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Publication numberUS3040626 A
Publication typeGrant
Publication dateJun 26, 1962
Filing dateJan 21, 1960
Priority dateFeb 3, 1959
Publication numberUS 3040626 A, US 3040626A, US-A-3040626, US3040626 A, US3040626A
InventorsJan Griffioen
Original AssigneeOptische Ind De Oude Delft Nv
Export CitationBiBTeX, EndNote, RefMan
External Links: USPTO, USPTO Assignment, Espacenet
Optical light-tight joint
US 3040626 A
Abstract  available in
Images(2)
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Claims  available in
Description  (OCR text may contain errors)

June 26, 1962 J. GRIFFIOEN 3,040,626

OPTICAL LIGHT-TIGHT JOINT 2 Sheets-Sheet 1 Filed Jan. 21, 1960 June 26, 1962 Filed Jan. 21, 1960 J. GRlFFlOEN OPTICAL LIGHT-TIGHT JOINT 2 Sheets-Sheet 2 INII/ENTOR. JAN GRIFF/OEA/ Y WMWVM MyS.

United States Patent 3,04%,626 OPTICAL LlGliT-TIGl-IT JQHJT Jan Grillioen, Delft, Netherlands, assignor to NW. (Eptische Industrie de Oude Delft, Delft, Netherlands Filed Ian. 21, 196i), Ser. No. 3,369 Claims priority, application Netherlands Feb. 3, 1959 Claims. (Cl. S -68) The invention relates to an optical joint forming a light-tight connection between a tubular part that can rotate through a limited angle about an axis which is perpendicular to the axis of the tubular component, and a second part, which second part has, relative to the axis of rotation, a rotationally symmetrical slide track for one end of the tubular part, in which slide track a slot is provided for the passage of light, there being incorporated in the second part a plane deflecting mirror which can-turn about the same axis at half the speed of the tubular part, the tubular part being furthermore provided with a hood fitting over the slide track so as to prevent the passage of unwanted light through the slot.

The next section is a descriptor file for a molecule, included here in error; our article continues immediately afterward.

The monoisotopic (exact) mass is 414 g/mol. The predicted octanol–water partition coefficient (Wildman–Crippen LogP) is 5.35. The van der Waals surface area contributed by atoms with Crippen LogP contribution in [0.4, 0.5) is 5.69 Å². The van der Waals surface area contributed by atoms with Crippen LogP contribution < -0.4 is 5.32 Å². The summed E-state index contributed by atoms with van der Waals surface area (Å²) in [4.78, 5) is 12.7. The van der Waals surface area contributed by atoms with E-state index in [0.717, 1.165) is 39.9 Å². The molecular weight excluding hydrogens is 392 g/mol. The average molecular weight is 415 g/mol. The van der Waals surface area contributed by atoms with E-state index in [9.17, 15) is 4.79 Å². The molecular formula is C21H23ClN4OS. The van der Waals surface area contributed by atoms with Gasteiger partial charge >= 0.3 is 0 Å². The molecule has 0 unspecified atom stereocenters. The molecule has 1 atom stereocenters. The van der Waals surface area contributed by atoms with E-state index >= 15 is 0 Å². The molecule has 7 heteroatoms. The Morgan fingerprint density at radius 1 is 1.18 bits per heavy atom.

Joints of this kind are used, for instance, in optical instruments, in order to establish a connection between the eye-piece and the remainder of the instrument in cases where the viewing direction of the eye-piece is necessarily variable. Obviously the hood that is joined to the eyepiece must comprise an arc of such a size that at every position of the eye-piece the slot in the fixed part through which the light-beam enters the eye-piece is entirely covered by the hood, so that no unwanted light can intrude. For this purpose the hood must naturally extend over a much larger portion of the slide track than the slot, so that when the eye-piece is in one extreme position the slot at the opposite end is not open. This entails the drawback that the hood generally comes up against other parts of the instrument when the eye-piece is only turned to a small extent, which means that the range of adjustment is very limited.

According to the invention this drawback is obviated to a large extent by the use of a covering slide having an opening for the passage of the light-beam, which slide rotates about the same axis as the tubular part and moves along the slide track, the said slide being rigidly fixed to the deflecting mirror, the whole being so contrived that at every position of the tubular part the slide covers up the parts of the slot that are left exposed by the hood.

The length of the hood attached to the tubular part may, in proportion to the length of the slot, be small according to the invention, so that the tubular part can rotate through a relatively large angle without the hood coming up against any parts of the instrument. This is rendered possible because, during the movement of the tubular part, the hood of that part can leave certain parts of the slot uncovered, as the slide, moving in the same direction at half the speed, will always be able to cover these parts. The turning of the slide can be efiected without the use of any additional devices, as, according to the invention, it is possible for this purpose to make use of the rotation of the deflecting mirror which is in any case necessary. In a preferred embodiment of the invention the slide consists of two parallel sectors which are joined together at their broad end by two covering plates that leave an opening exposed and at the other end by the mounting of the deflecting mirror.

In the joint according to the invention it is possible under certain circumstances that at the extreme positions between the hood and the slide some unwanted li ht may still pass tangentially through the slot. Although this light cannot fall directly upon the mirror and hence, if the interior of the instrument is finished dull black, will 3,64%,626 Patented June 26, 1952 2. not be unduly disturbing, it will be preferable according to the invention to eliminate this unwanted light entirely by providing the slide with two ledges on either side of the opening.